Journalists working for international outlets in Russia may be added to the foreign agents register, if they are deemed to have conducted activities “incompatible with their profession,” such as taking part in political protests.
As things stand, there is a short list of jobs eligible to be placed on the foreign agent list, mainly linked to those who receive foreign funding and conduct political activities in the interests of other countries.
On December 30, President Vladimir Putin signed a law requiring that Russian individuals engaged in political activities and funded from abroad be included on the list. According to media reports, the Ministry of Justice has now suggested adding foreign journalists.
In recent weeks, some representatives of international news outlets have been criticized for participating in protests in support of opposition figure Alexey Navalny. Many have deemed their reporting as being biased, with some suggesting they act more like activists than observers.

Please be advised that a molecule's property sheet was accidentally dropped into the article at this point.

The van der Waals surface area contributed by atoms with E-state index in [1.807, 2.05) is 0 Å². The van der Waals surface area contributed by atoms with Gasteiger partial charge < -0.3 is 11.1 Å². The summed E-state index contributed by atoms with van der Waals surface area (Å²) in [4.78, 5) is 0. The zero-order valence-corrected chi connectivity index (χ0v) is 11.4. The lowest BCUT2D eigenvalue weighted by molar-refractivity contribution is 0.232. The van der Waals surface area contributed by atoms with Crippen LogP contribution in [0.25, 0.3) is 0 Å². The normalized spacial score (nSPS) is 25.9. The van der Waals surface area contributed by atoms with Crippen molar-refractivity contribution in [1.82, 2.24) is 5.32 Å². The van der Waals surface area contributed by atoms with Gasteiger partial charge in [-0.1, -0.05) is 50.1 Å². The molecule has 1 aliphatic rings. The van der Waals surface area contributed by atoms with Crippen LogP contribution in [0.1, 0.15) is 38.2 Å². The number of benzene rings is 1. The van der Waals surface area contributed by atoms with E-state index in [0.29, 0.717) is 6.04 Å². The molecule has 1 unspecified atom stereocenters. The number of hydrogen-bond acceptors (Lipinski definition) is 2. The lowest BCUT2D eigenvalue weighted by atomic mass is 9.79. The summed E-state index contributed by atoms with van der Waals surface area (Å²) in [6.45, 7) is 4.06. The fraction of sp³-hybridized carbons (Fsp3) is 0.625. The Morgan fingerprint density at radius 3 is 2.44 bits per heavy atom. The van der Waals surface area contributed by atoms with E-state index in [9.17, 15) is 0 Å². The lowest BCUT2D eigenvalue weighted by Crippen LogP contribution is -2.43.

A document published by the ministry also revealed that they would be forced to self-report, including a declaration of their sources of funding and details of their political activities. If the money comes from an international organization, it would be compulsory to disclose its full name and details.
As things stand, the register of foreign agents already contains three journalists, all of whom are Russian. They are US state-run RFE/RL’s Lyudmila Savitskaya, 7×7’s Sergey Markelov, and Denis Kamalyagin, the editor-in-chief of newspaper Pskovskaya Guberniya.
In December last year, they were part of the first group of individuals added to the list. Prior to then, the register only included organizations.
Russia’s foreign agent law was passed in 2012, and initially required politically-active NGOs with foreign funding to declare it. Over the years, the law has gradually expanded and now includes “undesirable organizations.”
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